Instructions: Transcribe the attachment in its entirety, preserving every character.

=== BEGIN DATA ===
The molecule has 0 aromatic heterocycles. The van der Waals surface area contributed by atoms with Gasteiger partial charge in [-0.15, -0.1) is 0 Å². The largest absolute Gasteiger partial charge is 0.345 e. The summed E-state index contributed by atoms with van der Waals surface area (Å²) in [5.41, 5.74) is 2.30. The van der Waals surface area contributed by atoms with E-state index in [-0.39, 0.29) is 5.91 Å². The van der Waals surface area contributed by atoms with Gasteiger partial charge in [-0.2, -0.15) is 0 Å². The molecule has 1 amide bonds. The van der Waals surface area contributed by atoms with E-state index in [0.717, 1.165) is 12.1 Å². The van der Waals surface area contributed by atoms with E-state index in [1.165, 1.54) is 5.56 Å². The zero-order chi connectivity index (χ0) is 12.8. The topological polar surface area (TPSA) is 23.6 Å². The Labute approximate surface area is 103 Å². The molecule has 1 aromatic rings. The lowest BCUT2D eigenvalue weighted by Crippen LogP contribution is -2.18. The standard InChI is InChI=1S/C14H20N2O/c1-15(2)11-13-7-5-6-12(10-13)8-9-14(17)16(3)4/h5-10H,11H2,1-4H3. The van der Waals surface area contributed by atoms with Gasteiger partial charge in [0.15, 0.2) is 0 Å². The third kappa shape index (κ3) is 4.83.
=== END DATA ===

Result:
The molecule has 0 aromatic heterocycles. The van der Waals surface area contributed by atoms with Gasteiger partial charge in [-0.15, -0.1) is 0 Å². The largest absolute Gasteiger partial charge is 0.345 e. The summed E-state index contributed by atoms with van der Waals surface area (Å²) in [5.41, 5.74) is 2.30. The van der Waals surface area contributed by atoms with E-state index in [-0.39, 0.29) is 5.91 Å². The van der Waals surface area contributed by atoms with Gasteiger partial charge in [-0.2, -0.15) is 0 Å². The molecule has 1 amide bonds. The van der Waals surface area contributed by atoms with E-state index in [0.717, 1.165) is 12.1 Å². The van der Waals surface area contributed by atoms with E-state index in [1.165, 1.54) is 5.56 Å². The zero-order chi connectivity index (χ0) is 12.8. The topological polar surface area (TPSA) is 23.6 Å². The Labute approximate surface area is 103 Å². The molecule has 1 aromatic rings. The lowest BCUT2D eigenvalue weighted by Crippen LogP contribution is -2.18. The standard InChI is InChI=1S/C14H20N2O/c1-15(2)11-13-7-5-6-12(10-13)8-9-14(17)16(3)4/h5-10H,11H2,1-4H3. The van der Waals surface area contributed by atoms with Gasteiger partial charge in [0.15, 0.2) is 0 Å². The third kappa shape index (κ3) is 4.83.